Any savings the school has comes from its large student-teacher ratio, he said, which could be threatened by a lawsuit filed by WEAC that contends the school violates state law because it relies too much on parents to fill the role of certified teachers.
While Northern Ozaukee isn’t losing money, the same can’t be said for K12 Inc., the educational company once headed by former education secretary William Bennett that is contracted to run Wisconsin Virtual Academy.
As it has expanded to become the country’s largest operator of online public schools, K12 has yet to turn a profit, said Jeff Kwitowski, the company’s director of public relations.
But much of that is because the company is still developing its product, a full K-12 online curriculum with associated materials, he said.
“We’re not looking to make profit off the management side,” Kwitowski said. “Our product is where we’re going to eventually be successful. . . . Then we’re going to, I think, see our product kind of take off and sell itself as districts are saying, ‘Hey, this is great stuff.’ ”
Careful contractual agreements have protected the Appleton and Northern Ozaukee school districts from major losses in the first years operating their virtual schools.
Waukesha school defended
Waukesha School Board member Kurt O’Bryan thinks his district’s contract with KC Distance Learning does the same. So far he’s in a minority in his district.
Splitting its losses with KC Distance Learning, the private company that the Waukesha School District contracted with to start iQ Academies last year, the district is on pace to lose $716,720 by the end of the school year because of iQ, according to a November report by the district’s business office.
A number of factors are at work. Revenue has been below expectations, with fewer students bringing fewer dollars to the school than originally predicted. In addition, the state’s open enrollment reimbursement amount, which had been increasing by between $125 and $231 a year, rose only $50 per pupil last school year.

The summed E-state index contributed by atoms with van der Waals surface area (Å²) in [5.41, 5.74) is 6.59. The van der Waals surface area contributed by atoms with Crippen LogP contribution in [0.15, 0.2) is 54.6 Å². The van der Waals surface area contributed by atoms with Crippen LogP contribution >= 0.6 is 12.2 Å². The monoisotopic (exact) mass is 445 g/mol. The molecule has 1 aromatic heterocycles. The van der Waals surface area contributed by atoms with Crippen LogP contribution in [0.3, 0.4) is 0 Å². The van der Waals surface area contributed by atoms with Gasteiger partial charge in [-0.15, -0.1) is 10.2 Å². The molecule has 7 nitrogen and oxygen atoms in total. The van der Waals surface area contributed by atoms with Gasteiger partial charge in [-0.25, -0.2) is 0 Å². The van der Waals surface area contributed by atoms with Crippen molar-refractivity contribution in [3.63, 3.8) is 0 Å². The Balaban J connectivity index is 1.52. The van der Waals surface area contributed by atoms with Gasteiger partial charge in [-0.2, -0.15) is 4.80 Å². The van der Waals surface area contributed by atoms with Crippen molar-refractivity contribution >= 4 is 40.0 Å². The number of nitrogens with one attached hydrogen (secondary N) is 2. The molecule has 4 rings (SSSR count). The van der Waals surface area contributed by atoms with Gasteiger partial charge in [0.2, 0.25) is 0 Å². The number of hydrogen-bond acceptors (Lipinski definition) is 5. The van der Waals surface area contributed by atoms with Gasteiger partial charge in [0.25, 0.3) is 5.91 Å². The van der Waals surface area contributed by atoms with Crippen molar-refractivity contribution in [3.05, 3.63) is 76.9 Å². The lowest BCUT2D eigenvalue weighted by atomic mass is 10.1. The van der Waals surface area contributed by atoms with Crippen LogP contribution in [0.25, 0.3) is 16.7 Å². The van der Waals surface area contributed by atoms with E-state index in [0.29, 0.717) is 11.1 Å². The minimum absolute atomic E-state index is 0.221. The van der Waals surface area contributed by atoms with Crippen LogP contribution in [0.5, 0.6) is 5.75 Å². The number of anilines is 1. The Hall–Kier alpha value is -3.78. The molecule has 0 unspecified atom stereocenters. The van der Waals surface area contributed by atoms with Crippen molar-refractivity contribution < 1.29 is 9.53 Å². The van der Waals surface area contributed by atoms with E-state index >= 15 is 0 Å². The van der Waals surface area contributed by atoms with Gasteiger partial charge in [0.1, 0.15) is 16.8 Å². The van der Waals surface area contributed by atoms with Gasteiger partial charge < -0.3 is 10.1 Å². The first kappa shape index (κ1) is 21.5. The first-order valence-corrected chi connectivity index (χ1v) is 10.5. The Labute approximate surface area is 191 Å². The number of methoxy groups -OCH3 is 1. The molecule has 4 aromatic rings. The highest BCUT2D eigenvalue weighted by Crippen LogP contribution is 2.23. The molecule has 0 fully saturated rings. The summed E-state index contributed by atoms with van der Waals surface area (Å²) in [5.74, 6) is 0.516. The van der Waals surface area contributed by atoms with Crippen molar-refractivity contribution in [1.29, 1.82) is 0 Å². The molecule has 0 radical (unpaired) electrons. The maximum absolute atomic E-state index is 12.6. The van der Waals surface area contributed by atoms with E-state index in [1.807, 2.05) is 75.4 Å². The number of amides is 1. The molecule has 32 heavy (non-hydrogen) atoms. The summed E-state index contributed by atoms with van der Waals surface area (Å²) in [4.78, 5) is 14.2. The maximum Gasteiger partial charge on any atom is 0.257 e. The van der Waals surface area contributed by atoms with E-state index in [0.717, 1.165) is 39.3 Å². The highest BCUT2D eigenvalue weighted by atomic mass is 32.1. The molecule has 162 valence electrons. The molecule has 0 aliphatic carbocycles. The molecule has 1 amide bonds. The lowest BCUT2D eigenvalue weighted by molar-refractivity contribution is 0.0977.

Costs also have been running higher than expected, with more teachers on staff than can be justified by the number of students who eventually enroll.
iQ Principal Kristine Diener suggested that the school could increase its pupil-teacher ratios and start writing its own curriculum instead of purchasing it from outside vendors as cost-saving measures.
Closing is not an option to Diener.
“I think everyone feels that we’re meeting some very important needs,” she said. “The main thing is we want to have this available for our students internally.”
Waukesha’s virtual school is vitally important to students such as Sammuel Kimball, a former home-schooler who enrolled at iQ this year so he could have access to upper-level math teachers, said Sammuel’s father, Arthur Kimball.
“I would say the Waukesha School Board should be applauded at every corner,” he said. “To take the risk to open the school up and to allow this educational opportunity, it’s totally amazing, and it’s above and beyond the call of duty.”
Aggressive recruiting of more students like Sammuel who would not be as well served by traditional schools would be a better answer than closing iQ, Kimball said.
Sixteen-year-old Sammuel agreed.
“It is a really good opportunity for a lot of people,” the high school junior said. “It’s just not known enough.”